Baliol's renunciation of his homageHenry abbot of Arbroath, attended by three of his monks, appeared at his court, and delivered to him the instrument containing Baliol's renunciation of his homage. "You have,'' said the Scottish king, "wantonly summoned me to your courts; you have committed grievous outrages and robberies upon my subjects, both by sea and land; you have seized my castles and estates in England, killed and imprisoned my subjects, and the merchants of my realm; and when I demanded a redress of these injuries, you have invaded my dominions at the head of a vast army, with the purpose of depriving me of my crown; and have cruelly ravaged the land. Wherefore, I renounce that fealty and homage, which have been extorted from me; and do resolve openly to oppose myself, in defence of my kingdom, against Edward of England."
Edward received this letter with angry contempt. "The senseless traitor!" said he; "of what folly is he guilty! But since he will not come to us, we will go to him !"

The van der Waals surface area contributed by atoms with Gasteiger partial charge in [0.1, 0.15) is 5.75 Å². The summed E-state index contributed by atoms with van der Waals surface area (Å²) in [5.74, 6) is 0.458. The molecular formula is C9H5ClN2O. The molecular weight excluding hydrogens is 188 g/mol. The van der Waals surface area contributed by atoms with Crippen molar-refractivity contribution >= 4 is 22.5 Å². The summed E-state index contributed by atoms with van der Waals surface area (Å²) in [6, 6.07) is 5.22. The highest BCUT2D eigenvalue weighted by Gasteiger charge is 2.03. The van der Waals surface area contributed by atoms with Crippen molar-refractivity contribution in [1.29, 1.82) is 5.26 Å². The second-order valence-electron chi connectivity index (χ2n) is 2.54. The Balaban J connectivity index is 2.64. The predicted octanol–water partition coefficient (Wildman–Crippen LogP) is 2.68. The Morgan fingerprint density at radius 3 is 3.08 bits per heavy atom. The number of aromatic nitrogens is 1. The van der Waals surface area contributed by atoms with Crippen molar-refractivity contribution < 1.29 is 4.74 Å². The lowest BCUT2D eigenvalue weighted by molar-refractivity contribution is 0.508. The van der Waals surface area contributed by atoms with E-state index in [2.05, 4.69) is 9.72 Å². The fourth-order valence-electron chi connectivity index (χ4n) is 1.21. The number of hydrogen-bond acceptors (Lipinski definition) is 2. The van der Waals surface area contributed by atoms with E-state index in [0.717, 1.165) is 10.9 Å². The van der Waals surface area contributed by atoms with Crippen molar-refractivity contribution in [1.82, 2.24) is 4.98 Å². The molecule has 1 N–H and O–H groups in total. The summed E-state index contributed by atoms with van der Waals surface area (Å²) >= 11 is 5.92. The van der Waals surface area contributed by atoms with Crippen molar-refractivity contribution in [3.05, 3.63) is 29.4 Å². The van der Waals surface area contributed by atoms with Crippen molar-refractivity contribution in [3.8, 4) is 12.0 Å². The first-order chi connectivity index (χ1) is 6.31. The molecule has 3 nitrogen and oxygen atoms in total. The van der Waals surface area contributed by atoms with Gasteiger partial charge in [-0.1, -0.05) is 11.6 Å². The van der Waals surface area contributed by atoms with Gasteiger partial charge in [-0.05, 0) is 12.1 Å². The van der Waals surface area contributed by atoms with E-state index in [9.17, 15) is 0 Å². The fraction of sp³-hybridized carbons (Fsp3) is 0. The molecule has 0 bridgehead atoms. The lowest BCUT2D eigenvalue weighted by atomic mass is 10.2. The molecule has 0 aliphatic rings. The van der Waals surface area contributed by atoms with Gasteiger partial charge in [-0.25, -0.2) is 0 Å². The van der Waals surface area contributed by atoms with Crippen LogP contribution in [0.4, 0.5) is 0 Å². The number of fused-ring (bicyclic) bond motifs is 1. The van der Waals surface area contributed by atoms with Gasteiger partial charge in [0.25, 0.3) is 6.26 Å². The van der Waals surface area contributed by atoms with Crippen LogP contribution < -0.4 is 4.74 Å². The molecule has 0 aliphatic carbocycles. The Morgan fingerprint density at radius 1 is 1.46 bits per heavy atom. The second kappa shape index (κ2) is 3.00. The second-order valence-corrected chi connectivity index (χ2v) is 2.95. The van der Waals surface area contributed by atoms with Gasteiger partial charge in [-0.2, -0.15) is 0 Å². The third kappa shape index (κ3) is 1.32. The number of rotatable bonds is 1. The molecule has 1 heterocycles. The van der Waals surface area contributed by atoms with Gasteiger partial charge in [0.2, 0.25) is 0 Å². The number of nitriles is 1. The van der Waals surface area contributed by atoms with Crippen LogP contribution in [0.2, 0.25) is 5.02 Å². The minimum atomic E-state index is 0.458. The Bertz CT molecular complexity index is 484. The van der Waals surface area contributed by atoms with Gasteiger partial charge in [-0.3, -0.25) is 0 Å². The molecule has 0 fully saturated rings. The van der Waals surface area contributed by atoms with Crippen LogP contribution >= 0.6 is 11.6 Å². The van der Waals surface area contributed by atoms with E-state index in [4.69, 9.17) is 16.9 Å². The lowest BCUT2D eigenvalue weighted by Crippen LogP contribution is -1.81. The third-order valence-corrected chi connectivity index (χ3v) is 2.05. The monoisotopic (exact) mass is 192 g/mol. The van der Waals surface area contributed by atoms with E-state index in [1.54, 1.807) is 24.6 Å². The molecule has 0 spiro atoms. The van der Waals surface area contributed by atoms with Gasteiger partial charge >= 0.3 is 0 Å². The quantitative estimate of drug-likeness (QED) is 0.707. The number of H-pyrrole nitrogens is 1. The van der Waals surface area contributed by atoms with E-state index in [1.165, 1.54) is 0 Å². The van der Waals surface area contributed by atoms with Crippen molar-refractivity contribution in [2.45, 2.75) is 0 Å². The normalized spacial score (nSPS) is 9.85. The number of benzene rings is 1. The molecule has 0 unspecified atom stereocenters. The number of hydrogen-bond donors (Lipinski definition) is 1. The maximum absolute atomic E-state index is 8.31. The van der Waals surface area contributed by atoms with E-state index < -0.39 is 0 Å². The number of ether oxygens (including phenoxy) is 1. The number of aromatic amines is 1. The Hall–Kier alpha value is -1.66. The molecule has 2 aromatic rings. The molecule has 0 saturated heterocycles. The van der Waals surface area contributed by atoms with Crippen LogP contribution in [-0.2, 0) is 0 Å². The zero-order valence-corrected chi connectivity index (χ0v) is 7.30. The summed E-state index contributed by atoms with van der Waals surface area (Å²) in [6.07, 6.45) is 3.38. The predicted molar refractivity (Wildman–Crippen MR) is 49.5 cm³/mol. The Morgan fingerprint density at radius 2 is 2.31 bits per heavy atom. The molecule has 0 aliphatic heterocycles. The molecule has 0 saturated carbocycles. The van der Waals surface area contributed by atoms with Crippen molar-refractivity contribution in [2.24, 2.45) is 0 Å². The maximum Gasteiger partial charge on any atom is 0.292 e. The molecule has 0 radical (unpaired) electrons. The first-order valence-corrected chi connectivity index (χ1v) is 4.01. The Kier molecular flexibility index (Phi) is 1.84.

Enraged at the dreadful vengeance inflicted on Berwick, the Scottish army, under the Earls of Ross, Menteith, and Athole, made a second inroad into England; and, imitating the example of Edward, with merciless severity ravaged Redesdale and Tynedale, carrying away a great booty, and sparing neither sex nor age. The flames of towns and villages, and the ashes of the ancient monasteries of Lanercost and Hexham, marked their destructive progress; but the vengeance of the Scots was short-lived, and their plans unconnected. That of their enemy was the very opposite: it was deep-laid in its plans, simultaneous in its. movements, and remerseless in its contemplation of consequences.